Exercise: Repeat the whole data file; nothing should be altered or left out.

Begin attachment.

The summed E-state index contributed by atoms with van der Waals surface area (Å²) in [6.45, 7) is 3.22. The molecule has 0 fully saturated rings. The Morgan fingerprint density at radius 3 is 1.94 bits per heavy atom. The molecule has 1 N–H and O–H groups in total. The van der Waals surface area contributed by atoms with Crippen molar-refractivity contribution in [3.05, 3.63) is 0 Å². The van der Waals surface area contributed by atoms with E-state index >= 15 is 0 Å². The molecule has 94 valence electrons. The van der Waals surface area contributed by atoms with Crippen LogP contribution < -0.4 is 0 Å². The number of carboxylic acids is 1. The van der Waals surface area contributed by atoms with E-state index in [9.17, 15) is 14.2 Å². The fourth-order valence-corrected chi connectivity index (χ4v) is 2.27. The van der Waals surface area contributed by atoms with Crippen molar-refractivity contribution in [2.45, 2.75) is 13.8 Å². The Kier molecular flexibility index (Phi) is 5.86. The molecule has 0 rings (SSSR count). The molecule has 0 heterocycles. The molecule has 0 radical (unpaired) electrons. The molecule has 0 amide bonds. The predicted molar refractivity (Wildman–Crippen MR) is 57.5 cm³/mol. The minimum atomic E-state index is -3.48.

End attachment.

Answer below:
The summed E-state index contributed by atoms with van der Waals surface area (Å²) in [6.45, 7) is 3.22. The molecule has 0 fully saturated rings. The Morgan fingerprint density at radius 3 is 1.94 bits per heavy atom. The molecule has 1 N–H and O–H groups in total. The van der Waals surface area contributed by atoms with Crippen molar-refractivity contribution in [3.05, 3.63) is 0 Å². The van der Waals surface area contributed by atoms with E-state index >= 15 is 0 Å². The molecule has 94 valence electrons. The van der Waals surface area contributed by atoms with Crippen LogP contribution < -0.4 is 0 Å². The number of carboxylic acids is 1. The van der Waals surface area contributed by atoms with E-state index in [9.17, 15) is 14.2 Å². The fourth-order valence-corrected chi connectivity index (χ4v) is 2.27. The van der Waals surface area contributed by atoms with Crippen molar-refractivity contribution in [2.45, 2.75) is 13.8 Å². The Kier molecular flexibility index (Phi) is 5.86. The molecule has 0 rings (SSSR count). The molecule has 0 heterocycles. The molecule has 0 radical (unpaired) electrons. The molecule has 0 amide bonds. The predicted molar refractivity (Wildman–Crippen MR) is 57.5 cm³/mol. The minimum atomic E-state index is -3.48.